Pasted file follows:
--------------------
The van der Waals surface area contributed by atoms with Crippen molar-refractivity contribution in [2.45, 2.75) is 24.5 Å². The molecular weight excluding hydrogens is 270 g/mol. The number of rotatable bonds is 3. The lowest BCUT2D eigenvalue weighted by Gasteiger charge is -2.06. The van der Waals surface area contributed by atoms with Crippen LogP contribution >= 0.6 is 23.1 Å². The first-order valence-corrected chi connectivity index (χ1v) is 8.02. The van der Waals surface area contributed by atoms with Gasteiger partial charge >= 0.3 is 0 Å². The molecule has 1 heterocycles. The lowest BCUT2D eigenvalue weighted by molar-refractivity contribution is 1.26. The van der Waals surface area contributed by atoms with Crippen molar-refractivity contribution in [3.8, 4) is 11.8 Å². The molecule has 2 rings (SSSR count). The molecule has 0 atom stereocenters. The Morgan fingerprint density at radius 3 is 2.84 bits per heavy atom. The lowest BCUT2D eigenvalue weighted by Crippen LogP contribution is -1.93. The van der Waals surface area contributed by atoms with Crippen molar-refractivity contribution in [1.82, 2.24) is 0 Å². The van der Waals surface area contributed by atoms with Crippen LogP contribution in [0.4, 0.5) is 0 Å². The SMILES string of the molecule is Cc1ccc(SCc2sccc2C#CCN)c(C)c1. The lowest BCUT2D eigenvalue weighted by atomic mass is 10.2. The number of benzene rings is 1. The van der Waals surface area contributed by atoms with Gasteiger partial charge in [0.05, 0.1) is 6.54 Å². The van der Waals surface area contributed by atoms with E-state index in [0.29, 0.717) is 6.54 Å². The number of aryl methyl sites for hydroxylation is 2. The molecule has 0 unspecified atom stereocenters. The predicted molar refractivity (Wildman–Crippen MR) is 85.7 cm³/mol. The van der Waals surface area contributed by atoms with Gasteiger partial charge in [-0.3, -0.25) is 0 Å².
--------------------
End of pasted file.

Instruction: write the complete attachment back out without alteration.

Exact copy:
The van der Waals surface area contributed by atoms with Crippen molar-refractivity contribution in [2.45, 2.75) is 24.5 Å². The molecular weight excluding hydrogens is 270 g/mol. The number of rotatable bonds is 3. The lowest BCUT2D eigenvalue weighted by Gasteiger charge is -2.06. The van der Waals surface area contributed by atoms with Crippen LogP contribution >= 0.6 is 23.1 Å². The first-order valence-corrected chi connectivity index (χ1v) is 8.02. The van der Waals surface area contributed by atoms with Gasteiger partial charge >= 0.3 is 0 Å². The molecule has 1 heterocycles. The lowest BCUT2D eigenvalue weighted by molar-refractivity contribution is 1.26. The van der Waals surface area contributed by atoms with Crippen molar-refractivity contribution in [3.8, 4) is 11.8 Å². The molecule has 2 rings (SSSR count). The molecule has 0 atom stereocenters. The Morgan fingerprint density at radius 3 is 2.84 bits per heavy atom. The lowest BCUT2D eigenvalue weighted by Crippen LogP contribution is -1.93. The van der Waals surface area contributed by atoms with Crippen molar-refractivity contribution in [1.82, 2.24) is 0 Å². The van der Waals surface area contributed by atoms with Crippen LogP contribution in [0.4, 0.5) is 0 Å². The SMILES string of the molecule is Cc1ccc(SCc2sccc2C#CCN)c(C)c1. The lowest BCUT2D eigenvalue weighted by atomic mass is 10.2. The number of benzene rings is 1. The van der Waals surface area contributed by atoms with Gasteiger partial charge in [0.05, 0.1) is 6.54 Å². The van der Waals surface area contributed by atoms with E-state index in [0.29, 0.717) is 6.54 Å². The number of aryl methyl sites for hydroxylation is 2. The molecule has 0 unspecified atom stereocenters. The predicted molar refractivity (Wildman–Crippen MR) is 85.7 cm³/mol. The van der Waals surface area contributed by atoms with Gasteiger partial charge in [-0.3, -0.25) is 0 Å².